Stacking Functions Garden

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The deal with salt

My one or two loyal readers (thanks, sis) may remember a post I did a couple weeks ago about the Weston A. Price Foundation and the many, many things about their eating and nutrition advice that confused me.  One of their recommendations was:

Use only sea salt, preferably celtic sea salt.

I now have a better understanding of the “salt” issue thanks to two things:

1. Cookus Interruptus.  This hilarious video blog about cooking and food in general.  In particular, they have an informational video about salt.

2. A book that I just started reading that just might change the way I look at food, forever:  Nourishing Traditions, by Sally Fallon.  I don’t want to write up a full review of it until I finish it, so stay tuned.  (Clue: Sally Fallon is the President of the Weston A. Price Foundation.  See how this is all coming together?)

Basically, the deal with salt is:  natural sea salt contains traces of many different minerals including iodine, which humans must get a little of so we don’t get goiters (can’t type that without thinking of Seinfeld).  Table salt, or sodium chloride does not contain iodine.  Therefore, food processors add iodine to it, in order to help us out with our iodine requirements.  Aren’t they nice?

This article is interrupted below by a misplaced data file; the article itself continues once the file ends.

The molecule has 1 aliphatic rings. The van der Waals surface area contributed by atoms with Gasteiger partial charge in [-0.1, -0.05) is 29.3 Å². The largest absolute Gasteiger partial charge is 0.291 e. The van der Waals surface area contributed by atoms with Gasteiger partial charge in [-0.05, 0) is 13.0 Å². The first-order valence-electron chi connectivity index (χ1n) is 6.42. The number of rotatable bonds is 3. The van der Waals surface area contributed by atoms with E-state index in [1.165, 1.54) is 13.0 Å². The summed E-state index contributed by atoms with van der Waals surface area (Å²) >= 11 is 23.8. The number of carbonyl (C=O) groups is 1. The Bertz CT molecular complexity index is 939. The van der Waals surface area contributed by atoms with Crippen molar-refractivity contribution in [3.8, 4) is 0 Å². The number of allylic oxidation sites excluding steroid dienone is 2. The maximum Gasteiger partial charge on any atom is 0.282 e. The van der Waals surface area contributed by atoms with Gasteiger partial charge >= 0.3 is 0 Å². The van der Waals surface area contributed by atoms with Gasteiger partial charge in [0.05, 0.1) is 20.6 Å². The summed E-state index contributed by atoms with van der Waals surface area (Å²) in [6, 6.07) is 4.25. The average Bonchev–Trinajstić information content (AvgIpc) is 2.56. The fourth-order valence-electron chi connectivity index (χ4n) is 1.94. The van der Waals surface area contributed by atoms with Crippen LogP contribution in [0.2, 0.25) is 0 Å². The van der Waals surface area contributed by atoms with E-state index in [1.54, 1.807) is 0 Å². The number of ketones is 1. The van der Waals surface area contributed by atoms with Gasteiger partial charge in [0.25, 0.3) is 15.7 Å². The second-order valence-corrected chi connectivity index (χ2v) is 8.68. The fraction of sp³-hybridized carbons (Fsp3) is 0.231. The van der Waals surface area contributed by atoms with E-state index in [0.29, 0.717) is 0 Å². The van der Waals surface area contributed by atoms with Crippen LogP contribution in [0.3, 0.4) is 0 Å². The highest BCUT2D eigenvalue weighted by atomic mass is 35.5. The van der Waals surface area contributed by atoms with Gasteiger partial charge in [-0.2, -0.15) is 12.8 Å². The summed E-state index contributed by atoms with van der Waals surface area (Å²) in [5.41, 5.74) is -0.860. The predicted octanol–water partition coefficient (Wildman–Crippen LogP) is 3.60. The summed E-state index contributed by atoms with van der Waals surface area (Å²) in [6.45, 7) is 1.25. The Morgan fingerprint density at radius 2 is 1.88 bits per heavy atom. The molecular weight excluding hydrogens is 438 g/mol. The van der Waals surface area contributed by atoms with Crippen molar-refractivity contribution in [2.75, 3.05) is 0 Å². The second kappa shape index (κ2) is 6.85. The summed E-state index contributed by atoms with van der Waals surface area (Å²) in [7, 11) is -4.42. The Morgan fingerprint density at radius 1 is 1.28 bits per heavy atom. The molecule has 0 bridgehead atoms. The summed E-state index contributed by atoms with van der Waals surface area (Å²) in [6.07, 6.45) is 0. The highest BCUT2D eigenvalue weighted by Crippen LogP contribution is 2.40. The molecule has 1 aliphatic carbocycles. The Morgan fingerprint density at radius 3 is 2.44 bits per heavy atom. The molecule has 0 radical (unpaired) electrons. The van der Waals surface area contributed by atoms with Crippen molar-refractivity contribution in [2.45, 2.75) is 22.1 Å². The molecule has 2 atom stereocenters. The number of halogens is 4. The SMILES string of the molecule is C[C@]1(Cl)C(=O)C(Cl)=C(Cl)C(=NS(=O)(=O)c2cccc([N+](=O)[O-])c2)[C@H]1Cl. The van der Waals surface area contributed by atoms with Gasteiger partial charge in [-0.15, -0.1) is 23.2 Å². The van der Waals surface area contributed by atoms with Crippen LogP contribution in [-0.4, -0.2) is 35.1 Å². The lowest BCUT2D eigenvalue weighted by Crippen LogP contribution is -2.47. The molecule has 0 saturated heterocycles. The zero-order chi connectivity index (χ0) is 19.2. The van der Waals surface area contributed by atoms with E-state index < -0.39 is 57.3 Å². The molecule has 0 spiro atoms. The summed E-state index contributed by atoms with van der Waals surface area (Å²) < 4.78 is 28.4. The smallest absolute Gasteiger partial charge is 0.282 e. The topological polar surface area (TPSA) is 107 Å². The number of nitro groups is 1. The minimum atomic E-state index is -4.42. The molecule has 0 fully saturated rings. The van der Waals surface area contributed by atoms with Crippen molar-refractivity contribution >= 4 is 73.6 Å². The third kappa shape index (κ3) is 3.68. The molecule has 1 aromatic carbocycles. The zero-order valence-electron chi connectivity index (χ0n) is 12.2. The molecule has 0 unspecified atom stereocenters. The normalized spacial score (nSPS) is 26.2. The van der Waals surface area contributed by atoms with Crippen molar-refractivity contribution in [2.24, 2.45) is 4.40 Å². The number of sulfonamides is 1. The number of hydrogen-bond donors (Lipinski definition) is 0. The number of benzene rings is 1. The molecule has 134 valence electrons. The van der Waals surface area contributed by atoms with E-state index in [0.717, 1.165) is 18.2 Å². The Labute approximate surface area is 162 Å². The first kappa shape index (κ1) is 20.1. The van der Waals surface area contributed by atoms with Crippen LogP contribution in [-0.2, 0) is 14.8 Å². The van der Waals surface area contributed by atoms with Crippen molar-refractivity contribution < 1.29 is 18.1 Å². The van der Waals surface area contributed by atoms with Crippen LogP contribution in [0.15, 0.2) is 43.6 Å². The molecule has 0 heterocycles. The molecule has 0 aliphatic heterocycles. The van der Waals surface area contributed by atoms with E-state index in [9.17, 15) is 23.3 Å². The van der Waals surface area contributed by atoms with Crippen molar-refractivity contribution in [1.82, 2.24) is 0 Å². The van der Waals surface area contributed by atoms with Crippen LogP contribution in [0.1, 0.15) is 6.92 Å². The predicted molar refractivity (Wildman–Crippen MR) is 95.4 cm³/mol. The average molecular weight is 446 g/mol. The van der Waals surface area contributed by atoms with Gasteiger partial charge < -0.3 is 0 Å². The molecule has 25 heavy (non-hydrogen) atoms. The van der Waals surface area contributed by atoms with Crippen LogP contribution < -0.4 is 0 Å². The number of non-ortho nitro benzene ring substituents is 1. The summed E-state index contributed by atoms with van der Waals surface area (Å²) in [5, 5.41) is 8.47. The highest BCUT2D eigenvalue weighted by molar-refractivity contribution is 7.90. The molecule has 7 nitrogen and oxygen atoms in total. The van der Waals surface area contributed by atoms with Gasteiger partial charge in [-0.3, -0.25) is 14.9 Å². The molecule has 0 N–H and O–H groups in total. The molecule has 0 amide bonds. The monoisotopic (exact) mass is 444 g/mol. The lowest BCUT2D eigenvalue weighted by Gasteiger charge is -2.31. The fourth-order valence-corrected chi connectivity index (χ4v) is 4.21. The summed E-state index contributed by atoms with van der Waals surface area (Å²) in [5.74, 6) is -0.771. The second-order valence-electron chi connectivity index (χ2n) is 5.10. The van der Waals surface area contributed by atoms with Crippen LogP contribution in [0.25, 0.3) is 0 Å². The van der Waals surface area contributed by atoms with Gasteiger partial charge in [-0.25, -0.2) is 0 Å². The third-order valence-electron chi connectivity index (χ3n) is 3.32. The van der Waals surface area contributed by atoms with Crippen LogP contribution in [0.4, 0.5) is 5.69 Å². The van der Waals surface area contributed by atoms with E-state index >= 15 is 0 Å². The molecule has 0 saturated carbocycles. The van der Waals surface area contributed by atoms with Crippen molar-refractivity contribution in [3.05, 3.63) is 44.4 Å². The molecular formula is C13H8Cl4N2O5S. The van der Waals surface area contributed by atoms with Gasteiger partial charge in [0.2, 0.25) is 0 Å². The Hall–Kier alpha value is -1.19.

However, the problem is, the iodine makes the salt all yellow and clumpy, and “the American Consumer” [supposedly] needs their salt to be white and easily pourable.  So our friendly food processors bleach it and add things like non-caking agents to make it, well, non-caking.

What about Celtic sea salt that the WAPF people are so fond of?  Apparently that has a super-higher-than-average mineral content.  I am unable to find it at my local CO-OP and I imagine that it’s not exactly cheap.

What about kosher salt?  Adam and I have been using Kosher salt in cooking for a while, because it has a really nice texture.  According to Wikipedia, kosher salt is just like table salt, but does not have iodine or other additives, although some kosher salts apparently still have anti-caking agents added.  So if we keep exclusively using Kosher salt as we have been, we might get goiters?  We are going to switch.  Thank goodness for the educational value of Seinfeld.  Goiters are not something I want to mess with.

My next question is, how “green” is sea salt vs. table salt?   I don’t know if any table salt is produced in or near Minnesota (which would beat sea salt for shipping), but even if it was, there’s still all the bleaching and chemical additive production.  But how DO they harvest sea salt, anyway?  Anyone want to weigh in?  Stay tuned…

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Two things

1. FRESH: Another movie, similar to Food, Inc. but a bit more optimistic.  I’m such a sap that I got tears in my eyes watching the trailer.  There’s going to be a screening in Minneapolis June 2.